“Burke shows again that he’s not just a comic genius, but also a fine dramatic writer and storyteller.” – Booklist. “Prose both scabrous and poetic.” – Publishers Weekly. “Proust meets Chandler over a pint of Guinness.” – Spectator. “Among the most memorable books of the year, of any genre.” – Sunday Times. “A hardboiled delight.” – Guardian. “Imagine Donald Westlake and Richard Stark collaborating on a screwball noir.” – Kirkus Reviews. “A cross between Raymond Chandler and Flann O’Brien.” – John Banville.

Sunday, September 28, 2014

Reviews: Gerald Seymour, Louise Phillips, Dominique Manotti, Conor Fitzgerald

Gerald Seymour’s Vagabond (Hodder & Stoughton, €20.85) opens in contemporary Northern Ireland, with MI5 shadowing a dissident Republican group trying to buy weapons from a Russian arms dealer. In France, the former British Army intelligence agent-handler Danny Curnow – call sign ‘Vagabond’ – is now employed driving tourists around the historical sites of the Normandy Landings. When Malachy Riordan leaves Tyrone for Prague in the company of double agent Ralph Exton, Danny gets the call he has dreaded for two decades: come in from the cold, there’s dirty work to be done. Seymour’s multi-stranded narrative of dark deeds and black ops is fuelled by an exhilaratingly bleak cynicism. Here the ambitiously self-serving prosper, and the traditionally noble virtues of loyalty, friendship and patriotism are so many exploitable weaknesses. The pace is funereal and the tone elegiac as the story draws together a number of strands of recent history, with ‘Desperate’ Dan Curnow at the heart of the tale and emblematic of the novel’s overall thrust in his beguiling blend of pragmatism, brutality and unswerving faith in the notion of sacrifice on behalf of the greater good. Seymour, who debuted with Harry’s Game in 1975 (this is his 30th novel in total), tends to be overshadowed by John le Carré as one of the great British post-Cold War novelists, but Vagabond confirms that he deserves to be seated at the top table.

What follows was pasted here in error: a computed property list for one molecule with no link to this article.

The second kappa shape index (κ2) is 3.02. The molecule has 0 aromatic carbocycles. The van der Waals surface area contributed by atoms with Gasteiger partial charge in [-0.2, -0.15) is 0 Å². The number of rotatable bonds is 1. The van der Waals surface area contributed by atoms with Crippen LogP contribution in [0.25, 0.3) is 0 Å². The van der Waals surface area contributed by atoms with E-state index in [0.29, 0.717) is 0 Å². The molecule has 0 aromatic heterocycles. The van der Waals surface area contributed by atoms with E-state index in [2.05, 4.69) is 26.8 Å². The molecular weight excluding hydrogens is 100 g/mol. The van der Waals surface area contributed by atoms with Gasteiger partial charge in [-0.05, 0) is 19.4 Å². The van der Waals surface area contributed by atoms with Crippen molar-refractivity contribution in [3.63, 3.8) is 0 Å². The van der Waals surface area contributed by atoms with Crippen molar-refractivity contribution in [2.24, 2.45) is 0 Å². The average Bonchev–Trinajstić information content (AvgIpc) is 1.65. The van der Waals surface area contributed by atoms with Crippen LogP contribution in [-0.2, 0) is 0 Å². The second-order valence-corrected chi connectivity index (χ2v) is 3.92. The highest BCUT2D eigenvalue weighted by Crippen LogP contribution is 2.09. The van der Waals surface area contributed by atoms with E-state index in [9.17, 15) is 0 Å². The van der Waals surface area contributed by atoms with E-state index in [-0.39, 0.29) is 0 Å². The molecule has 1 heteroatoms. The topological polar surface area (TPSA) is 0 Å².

Louise Phillips’s The Doll’s House, her second novel, won the crime fiction award at the Irish Book Awards in 2013. Last Kiss (Hachette Books Ireland, €14.99) is Phillips’ third novel to feature Dr Kate Pearson, a Dublin-based criminal psychologist who assists the Gardai in investigating their more perplexing murders. Here Dr Pearson attends a bizarre murder scene, in which the male victim is discovered laid out in what appears to be a homage to Tarot card scenario. By then the reader has already met the killer, an unnamed character who offers a first-person insight into her motives. It’s an unusual and deliberately unsettling narrative gambit, as the first-person voice affords the killer a chilling intimacy (“I kill people,” she states in the opening chapter) that somewhat distances the reader from Dr Pearson’s third-person account, and the truth and justice she pursues. Nevertheless, the blend of first- and third-person narratives gives the story tremendous pace as Dr Pearson is dispatched to Paris and Rome in the company of DI Adam O’Connor, their personal and professional lives overlapping as they try to build a profile of the killer from her previous murders. The recurring Tarot card motif and references to archetypal European folktales serve notice that Phillips is engaged in exploring the dark matter of damaged sexual identity, and while the third act veers off into potboiler territory, the abiding impression is of the empathy Phillips evokes on behalf of her anti-heroine, who is as fragile as she is lethal.